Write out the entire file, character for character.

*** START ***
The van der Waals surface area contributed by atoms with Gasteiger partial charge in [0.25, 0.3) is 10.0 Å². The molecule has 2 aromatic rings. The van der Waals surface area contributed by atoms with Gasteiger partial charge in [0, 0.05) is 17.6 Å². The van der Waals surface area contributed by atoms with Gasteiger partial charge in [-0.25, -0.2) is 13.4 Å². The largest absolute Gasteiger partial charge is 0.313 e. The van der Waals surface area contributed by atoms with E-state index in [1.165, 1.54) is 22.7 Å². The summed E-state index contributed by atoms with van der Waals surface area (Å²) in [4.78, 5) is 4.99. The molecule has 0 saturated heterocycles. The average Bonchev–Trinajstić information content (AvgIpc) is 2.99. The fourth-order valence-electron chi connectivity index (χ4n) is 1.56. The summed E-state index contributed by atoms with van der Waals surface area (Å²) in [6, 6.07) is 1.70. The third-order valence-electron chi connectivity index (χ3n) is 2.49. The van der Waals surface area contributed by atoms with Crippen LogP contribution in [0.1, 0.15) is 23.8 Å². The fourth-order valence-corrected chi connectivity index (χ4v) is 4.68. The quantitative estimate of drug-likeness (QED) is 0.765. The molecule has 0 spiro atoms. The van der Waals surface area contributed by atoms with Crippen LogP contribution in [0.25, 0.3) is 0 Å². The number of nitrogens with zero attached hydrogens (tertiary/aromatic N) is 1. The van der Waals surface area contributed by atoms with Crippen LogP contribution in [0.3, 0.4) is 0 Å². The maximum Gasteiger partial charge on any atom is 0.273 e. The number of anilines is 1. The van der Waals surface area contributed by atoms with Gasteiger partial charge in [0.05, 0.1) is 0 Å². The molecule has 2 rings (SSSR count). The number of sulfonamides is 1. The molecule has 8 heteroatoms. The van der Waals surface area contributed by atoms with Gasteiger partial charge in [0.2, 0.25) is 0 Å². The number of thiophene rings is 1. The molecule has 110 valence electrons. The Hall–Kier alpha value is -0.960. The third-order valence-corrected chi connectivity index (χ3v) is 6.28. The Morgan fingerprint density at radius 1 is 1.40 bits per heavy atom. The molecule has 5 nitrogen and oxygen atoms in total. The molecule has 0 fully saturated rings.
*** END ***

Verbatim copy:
The van der Waals surface area contributed by atoms with Gasteiger partial charge in [0.25, 0.3) is 10.0 Å². The molecule has 2 aromatic rings. The van der Waals surface area contributed by atoms with Gasteiger partial charge in [0, 0.05) is 17.6 Å². The van der Waals surface area contributed by atoms with Gasteiger partial charge in [-0.25, -0.2) is 13.4 Å². The largest absolute Gasteiger partial charge is 0.313 e. The van der Waals surface area contributed by atoms with E-state index in [1.165, 1.54) is 22.7 Å². The summed E-state index contributed by atoms with van der Waals surface area (Å²) in [4.78, 5) is 4.99. The molecule has 0 saturated heterocycles. The average Bonchev–Trinajstić information content (AvgIpc) is 2.99. The fourth-order valence-electron chi connectivity index (χ4n) is 1.56. The summed E-state index contributed by atoms with van der Waals surface area (Å²) in [6, 6.07) is 1.70. The third-order valence-electron chi connectivity index (χ3n) is 2.49. The van der Waals surface area contributed by atoms with Crippen LogP contribution in [0.1, 0.15) is 23.8 Å². The fourth-order valence-corrected chi connectivity index (χ4v) is 4.68. The quantitative estimate of drug-likeness (QED) is 0.765. The molecule has 0 spiro atoms. The van der Waals surface area contributed by atoms with Crippen LogP contribution in [0.25, 0.3) is 0 Å². The number of nitrogens with zero attached hydrogens (tertiary/aromatic N) is 1. The van der Waals surface area contributed by atoms with Crippen LogP contribution in [0.3, 0.4) is 0 Å². The maximum Gasteiger partial charge on any atom is 0.273 e. The number of anilines is 1. The van der Waals surface area contributed by atoms with Gasteiger partial charge in [0.05, 0.1) is 0 Å². The molecule has 2 rings (SSSR count). The number of sulfonamides is 1. The molecule has 8 heteroatoms. The van der Waals surface area contributed by atoms with Gasteiger partial charge in [0.2, 0.25) is 0 Å². The number of thiophene rings is 1. The molecule has 110 valence electrons. The Hall–Kier alpha value is -0.960. The third-order valence-corrected chi connectivity index (χ3v) is 6.28. The Morgan fingerprint density at radius 1 is 1.40 bits per heavy atom. The molecule has 5 nitrogen and oxygen atoms in total. The molecule has 0 fully saturated rings.